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Hum Mutat. 2017 Oct;38(10):1412-1420. doi: 10.1002/humu.23287. Epub 2017 Jul 14.

Compound heterozygosity for loss-of-function GARS variants results in a multisystem developmental syndrome that includes severe growth retardation.

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Department of Human Genetics, University of Michigan, Ann Arbor, Michigan.
NIH, Undiagnosed Diseases Program and Office of the Clinical Director, National Human Genome Research Institute, National Institutes of Health, Bethesda, Maryland.
Department of Biochemistry and Molecular Biochemistry, Thomas Jefferson University, Philadelphia, Pennsylvania.
Division of Neurogenetics and Developmental Pediatrics, Children's National Medical Center, Washington, District of Columbia.
Department of Neurology, University of Michigan, Ann Arbor, Michigan.


Aminoacyl-tRNA synthetases (ARSs) are ubiquitously expressed enzymes that ligate amino acids onto tRNA molecules. Genes encoding ARSs have been implicated in myriad dominant and recessive disease phenotypes. Glycyl-tRNA synthetase (GARS) is a bifunctional ARS that charges tRNAGly in the cytoplasm and mitochondria. GARS variants have been associated with dominant Charcot-Marie-Tooth disease but have not been convincingly implicated in recessive phenotypes. Here, we describe a patient from the NIH Undiagnosed Diseases Program with a multisystem, developmental phenotype. Whole-exome sequence analysis revealed that the patient is compound heterozygous for one frameshift (p.Glu83Ilefs*6) and one missense (p.Arg310Gln) GARS variant. Using in vitro and in vivo functional studies, we show that both GARS variants cause a loss-of-function effect: the frameshift variant results in depleted protein levels and the missense variant reduces GARS tRNA charging activity. In support of GARS variant pathogenicity, our patient shows striking phenotypic overlap with other patients having ARS-related recessive diseases, including features associated with variants in both cytoplasmic and mitochondrial ARSs; this observation is consistent with the essential function of GARS in both cellular locations. In summary, our clinical, genetic, and functional analyses expand the phenotypic spectrum associated with GARS variants.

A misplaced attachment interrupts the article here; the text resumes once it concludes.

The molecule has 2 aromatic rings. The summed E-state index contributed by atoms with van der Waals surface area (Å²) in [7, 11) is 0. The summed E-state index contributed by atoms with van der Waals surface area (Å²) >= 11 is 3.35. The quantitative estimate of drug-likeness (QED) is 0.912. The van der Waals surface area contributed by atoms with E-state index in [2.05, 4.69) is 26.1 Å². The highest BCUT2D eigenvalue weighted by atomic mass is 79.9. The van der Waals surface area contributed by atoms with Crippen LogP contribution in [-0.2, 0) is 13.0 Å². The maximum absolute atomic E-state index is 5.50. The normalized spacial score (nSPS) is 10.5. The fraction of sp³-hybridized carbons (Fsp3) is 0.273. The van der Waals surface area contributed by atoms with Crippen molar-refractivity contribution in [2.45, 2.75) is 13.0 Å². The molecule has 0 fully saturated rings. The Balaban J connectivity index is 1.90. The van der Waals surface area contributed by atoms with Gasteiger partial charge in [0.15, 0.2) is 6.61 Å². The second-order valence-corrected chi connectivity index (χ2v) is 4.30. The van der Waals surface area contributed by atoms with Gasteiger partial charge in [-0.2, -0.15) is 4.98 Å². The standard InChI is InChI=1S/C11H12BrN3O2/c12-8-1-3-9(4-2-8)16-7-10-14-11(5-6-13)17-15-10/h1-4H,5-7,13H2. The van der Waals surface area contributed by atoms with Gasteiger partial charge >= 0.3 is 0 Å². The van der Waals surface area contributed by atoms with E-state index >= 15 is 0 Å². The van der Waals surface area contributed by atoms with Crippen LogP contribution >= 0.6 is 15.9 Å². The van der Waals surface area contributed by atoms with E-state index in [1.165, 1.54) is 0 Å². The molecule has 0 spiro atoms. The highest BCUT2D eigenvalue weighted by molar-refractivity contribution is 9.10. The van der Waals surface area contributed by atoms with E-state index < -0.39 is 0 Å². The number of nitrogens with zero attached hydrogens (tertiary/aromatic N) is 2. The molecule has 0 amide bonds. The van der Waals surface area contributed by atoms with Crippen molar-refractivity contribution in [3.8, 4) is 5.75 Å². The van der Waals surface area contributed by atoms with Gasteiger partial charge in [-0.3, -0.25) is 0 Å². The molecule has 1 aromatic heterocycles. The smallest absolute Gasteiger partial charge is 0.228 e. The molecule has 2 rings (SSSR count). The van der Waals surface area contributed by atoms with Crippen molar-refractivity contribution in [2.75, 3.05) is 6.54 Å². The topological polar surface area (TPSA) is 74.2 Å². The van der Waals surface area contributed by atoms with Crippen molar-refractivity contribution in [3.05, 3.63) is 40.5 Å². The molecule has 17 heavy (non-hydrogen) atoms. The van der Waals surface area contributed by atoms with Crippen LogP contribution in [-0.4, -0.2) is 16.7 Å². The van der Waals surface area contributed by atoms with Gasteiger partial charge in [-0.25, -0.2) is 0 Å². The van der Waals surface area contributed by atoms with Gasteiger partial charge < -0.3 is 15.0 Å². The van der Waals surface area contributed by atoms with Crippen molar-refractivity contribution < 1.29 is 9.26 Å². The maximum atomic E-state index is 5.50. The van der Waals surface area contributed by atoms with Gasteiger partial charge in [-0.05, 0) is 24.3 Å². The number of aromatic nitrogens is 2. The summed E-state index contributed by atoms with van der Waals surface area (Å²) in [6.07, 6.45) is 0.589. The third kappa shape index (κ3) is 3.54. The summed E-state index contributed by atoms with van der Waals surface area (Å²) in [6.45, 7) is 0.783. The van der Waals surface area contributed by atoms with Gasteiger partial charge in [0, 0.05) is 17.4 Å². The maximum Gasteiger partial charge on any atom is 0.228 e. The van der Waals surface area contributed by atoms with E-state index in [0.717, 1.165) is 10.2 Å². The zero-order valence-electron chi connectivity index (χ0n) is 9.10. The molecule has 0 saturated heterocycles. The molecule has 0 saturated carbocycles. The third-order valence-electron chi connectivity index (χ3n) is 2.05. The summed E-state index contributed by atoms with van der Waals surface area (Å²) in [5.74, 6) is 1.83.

GARS; aminoacyl-tRNA synthetase; developmental syndrome; glycyl-tRNA synthetase; growth retardation

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